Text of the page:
One of the key components when it comes to your infrastructure data is storage. Especially when it comes to virtualized environments, storage is one of the key components that makes virtualization possible. There are many different types of storage from the more traditional architecture to next-generation, software-defined storage architectures that are making waves in the world of virtualization.

When it comes to Microsoft Hyper-V, there are many different flavors of storage to choose from. These range in capabilities, complexities, and costs, as well as technical differences.

This blog on Hyper-V Storage Configuration is a three-part series. We will cover a number of different storage configurations with Microsoft Hyper-V, including their characteristics, features, configuration, and use cases.

  • In this first part, we’ll get started with an overview of Hyper-V related storage technologies – Direct Attached Storage, Shared Storage, Cluster Shared Volumes, Storage Spaces Direct & ReFS. We’ll also look at the process of configuring Hyper-V Direct Attached Storage.
  • In the second part, we’ll discuss the process of configuring Hyper-V Shared Storage and the process of configuring Cluster Shared Volumes for Hyper-V
  • In the third part, we’ll look at the process of configuring Storage Spaces Direct and Resilient File System (ReFS)

Let’s get started with a brief overview of the importance of data and then discuss the various storage technologies.

Why Data is Important

Before taking a look at the various types of storage that can be connected to Hyper-V hosts, let’s take a step back to being with and think about why data is important. When you think about the most important reason that any IT infrastructure exists, it is to serve out or allow access to data of some sort. After all, customers, end-users, and others do not traverse the Internet or any business systems simply for the ride. There is always data at play somewhere in the chain of network communications or server resources that is either being accessed, sent, consumed, or saved. Data is the heart of IT infrastructure.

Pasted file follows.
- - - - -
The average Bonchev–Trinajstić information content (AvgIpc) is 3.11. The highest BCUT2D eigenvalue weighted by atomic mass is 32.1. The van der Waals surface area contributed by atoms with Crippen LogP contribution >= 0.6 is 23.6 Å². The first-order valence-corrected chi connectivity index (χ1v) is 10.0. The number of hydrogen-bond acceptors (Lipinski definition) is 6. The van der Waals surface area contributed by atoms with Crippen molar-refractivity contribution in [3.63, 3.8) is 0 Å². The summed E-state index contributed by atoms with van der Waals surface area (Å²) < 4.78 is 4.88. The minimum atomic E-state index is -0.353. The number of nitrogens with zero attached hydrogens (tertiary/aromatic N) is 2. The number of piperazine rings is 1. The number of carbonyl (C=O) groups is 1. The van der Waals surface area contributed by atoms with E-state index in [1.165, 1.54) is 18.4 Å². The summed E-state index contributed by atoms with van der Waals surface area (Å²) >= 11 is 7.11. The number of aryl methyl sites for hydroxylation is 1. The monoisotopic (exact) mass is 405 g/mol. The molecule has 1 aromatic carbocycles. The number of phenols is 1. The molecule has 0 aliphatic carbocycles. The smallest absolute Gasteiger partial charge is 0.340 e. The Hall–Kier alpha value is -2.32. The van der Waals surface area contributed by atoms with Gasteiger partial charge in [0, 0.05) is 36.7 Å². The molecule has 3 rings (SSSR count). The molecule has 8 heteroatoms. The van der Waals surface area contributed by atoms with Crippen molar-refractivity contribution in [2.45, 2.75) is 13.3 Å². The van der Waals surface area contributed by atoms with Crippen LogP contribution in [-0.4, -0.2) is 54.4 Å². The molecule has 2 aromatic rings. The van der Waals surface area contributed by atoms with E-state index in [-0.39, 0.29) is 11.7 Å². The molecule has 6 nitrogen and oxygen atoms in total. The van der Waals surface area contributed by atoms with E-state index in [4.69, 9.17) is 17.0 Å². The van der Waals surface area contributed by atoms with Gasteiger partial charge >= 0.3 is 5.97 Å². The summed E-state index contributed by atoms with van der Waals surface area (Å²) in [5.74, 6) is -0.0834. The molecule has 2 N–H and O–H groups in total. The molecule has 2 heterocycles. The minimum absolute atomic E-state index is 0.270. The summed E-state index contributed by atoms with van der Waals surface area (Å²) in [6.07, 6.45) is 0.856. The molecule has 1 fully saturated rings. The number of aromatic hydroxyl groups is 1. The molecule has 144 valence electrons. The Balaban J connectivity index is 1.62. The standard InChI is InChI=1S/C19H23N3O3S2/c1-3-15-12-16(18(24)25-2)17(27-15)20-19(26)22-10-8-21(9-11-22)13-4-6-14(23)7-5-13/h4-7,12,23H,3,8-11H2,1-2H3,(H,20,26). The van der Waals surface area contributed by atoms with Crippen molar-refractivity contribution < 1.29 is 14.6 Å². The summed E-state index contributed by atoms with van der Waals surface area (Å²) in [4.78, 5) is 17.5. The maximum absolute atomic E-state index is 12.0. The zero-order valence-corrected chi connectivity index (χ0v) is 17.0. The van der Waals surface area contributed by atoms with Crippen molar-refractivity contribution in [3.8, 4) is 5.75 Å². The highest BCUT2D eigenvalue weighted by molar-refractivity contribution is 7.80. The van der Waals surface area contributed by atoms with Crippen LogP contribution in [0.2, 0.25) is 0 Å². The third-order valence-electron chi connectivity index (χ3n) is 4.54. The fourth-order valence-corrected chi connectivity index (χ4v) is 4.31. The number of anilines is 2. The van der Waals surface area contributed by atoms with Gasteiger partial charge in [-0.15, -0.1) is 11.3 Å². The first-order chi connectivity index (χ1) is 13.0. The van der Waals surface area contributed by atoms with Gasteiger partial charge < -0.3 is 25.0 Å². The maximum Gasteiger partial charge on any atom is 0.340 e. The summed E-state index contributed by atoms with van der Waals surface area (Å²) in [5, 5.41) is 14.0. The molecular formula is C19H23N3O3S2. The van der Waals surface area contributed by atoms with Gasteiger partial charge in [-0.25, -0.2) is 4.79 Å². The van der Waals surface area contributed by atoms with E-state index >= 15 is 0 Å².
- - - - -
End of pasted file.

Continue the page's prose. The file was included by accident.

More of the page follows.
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Generally speaking, the other components of the virtualization infrastructure including compute and network serve the purpose of facilitating data access in some form or fashion. The storage infrastructure is the aspect of virtualized environments that is directly responsible for the data housed in the system. The hypervisor is responsible for brokering access to and from the guests to the storage infrastructure.

Data has been described as the “modern gold” of the Internet and future revenue. Businesses today are capturing massive amounts of data at scales that were unimaginable just a few years back. Due to the upsurge in machine-learning technology and capabilities, organizations can analyze and make useful extrapolations from the data that is collected, furthering business interests.

Without diving too much further down the rabbit hole of data collection and machine-learning, the bottom line with data is that it is crucially important. This is what is driving today’s businesses that are making use of technology. Virtualization administrators must understand the nuances of how data is stored, accessed, best-provisioned, and backed up.

Without further ado, let’s take a look at the different options for connecting Hyper-V hosts to the storage infrastructure and the advantages and disadvantages of each method and technology.

Connecting Hyper-V Hosts to Storage Infrastructure

There are various technologies that are driving the storage front when it comes to the Hyper-V hypervisor. Some of these have come about in recent versions. This is certainly the case on the front of software-defined storage.

Let’s take a look at the following ways of connecting Hyper-V hosts to storage infrastructure as well as some of the ancillary storage technologies that extend the capabilities of Hyper-V storage. We will take a look at the following Hyper-V related storage technologies and how they weigh into the storage strategy for your data: